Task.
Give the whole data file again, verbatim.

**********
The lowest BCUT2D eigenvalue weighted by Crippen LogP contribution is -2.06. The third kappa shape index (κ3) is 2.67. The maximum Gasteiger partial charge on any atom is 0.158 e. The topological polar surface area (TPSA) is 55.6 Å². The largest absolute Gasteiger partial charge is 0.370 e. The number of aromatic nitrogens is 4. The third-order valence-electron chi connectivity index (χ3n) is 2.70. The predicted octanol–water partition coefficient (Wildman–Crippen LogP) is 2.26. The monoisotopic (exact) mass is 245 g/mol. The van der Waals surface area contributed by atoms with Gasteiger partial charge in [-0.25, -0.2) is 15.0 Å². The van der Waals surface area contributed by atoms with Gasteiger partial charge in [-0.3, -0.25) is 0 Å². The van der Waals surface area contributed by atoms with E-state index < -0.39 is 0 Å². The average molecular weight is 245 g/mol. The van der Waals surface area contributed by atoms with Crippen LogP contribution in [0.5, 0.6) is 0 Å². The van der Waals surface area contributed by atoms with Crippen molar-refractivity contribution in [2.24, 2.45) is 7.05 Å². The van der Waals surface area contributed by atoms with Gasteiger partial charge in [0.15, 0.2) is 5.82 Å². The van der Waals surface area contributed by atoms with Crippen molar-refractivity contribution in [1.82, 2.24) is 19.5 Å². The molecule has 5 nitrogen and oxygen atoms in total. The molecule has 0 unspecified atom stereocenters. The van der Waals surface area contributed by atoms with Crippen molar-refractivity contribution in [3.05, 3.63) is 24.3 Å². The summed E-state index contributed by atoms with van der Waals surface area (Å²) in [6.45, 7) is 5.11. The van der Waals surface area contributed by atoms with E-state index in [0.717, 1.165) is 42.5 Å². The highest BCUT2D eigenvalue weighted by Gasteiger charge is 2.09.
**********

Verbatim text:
The lowest BCUT2D eigenvalue weighted by Crippen LogP contribution is -2.06. The third kappa shape index (κ3) is 2.67. The maximum Gasteiger partial charge on any atom is 0.158 e. The topological polar surface area (TPSA) is 55.6 Å². The largest absolute Gasteiger partial charge is 0.370 e. The number of aromatic nitrogens is 4. The third-order valence-electron chi connectivity index (χ3n) is 2.70. The predicted octanol–water partition coefficient (Wildman–Crippen LogP) is 2.26. The monoisotopic (exact) mass is 245 g/mol. The van der Waals surface area contributed by atoms with Gasteiger partial charge in [-0.25, -0.2) is 15.0 Å². The van der Waals surface area contributed by atoms with Gasteiger partial charge in [-0.3, -0.25) is 0 Å². The van der Waals surface area contributed by atoms with E-state index < -0.39 is 0 Å². The average molecular weight is 245 g/mol. The van der Waals surface area contributed by atoms with Crippen LogP contribution in [0.5, 0.6) is 0 Å². The van der Waals surface area contributed by atoms with Crippen molar-refractivity contribution in [2.24, 2.45) is 7.05 Å². The van der Waals surface area contributed by atoms with Gasteiger partial charge in [0.15, 0.2) is 5.82 Å². The van der Waals surface area contributed by atoms with Crippen molar-refractivity contribution in [1.82, 2.24) is 19.5 Å². The molecule has 5 nitrogen and oxygen atoms in total. The molecule has 0 unspecified atom stereocenters. The van der Waals surface area contributed by atoms with Crippen molar-refractivity contribution in [3.05, 3.63) is 24.3 Å². The summed E-state index contributed by atoms with van der Waals surface area (Å²) in [6.45, 7) is 5.11. The van der Waals surface area contributed by atoms with E-state index in [0.717, 1.165) is 42.5 Å². The highest BCUT2D eigenvalue weighted by Gasteiger charge is 2.09.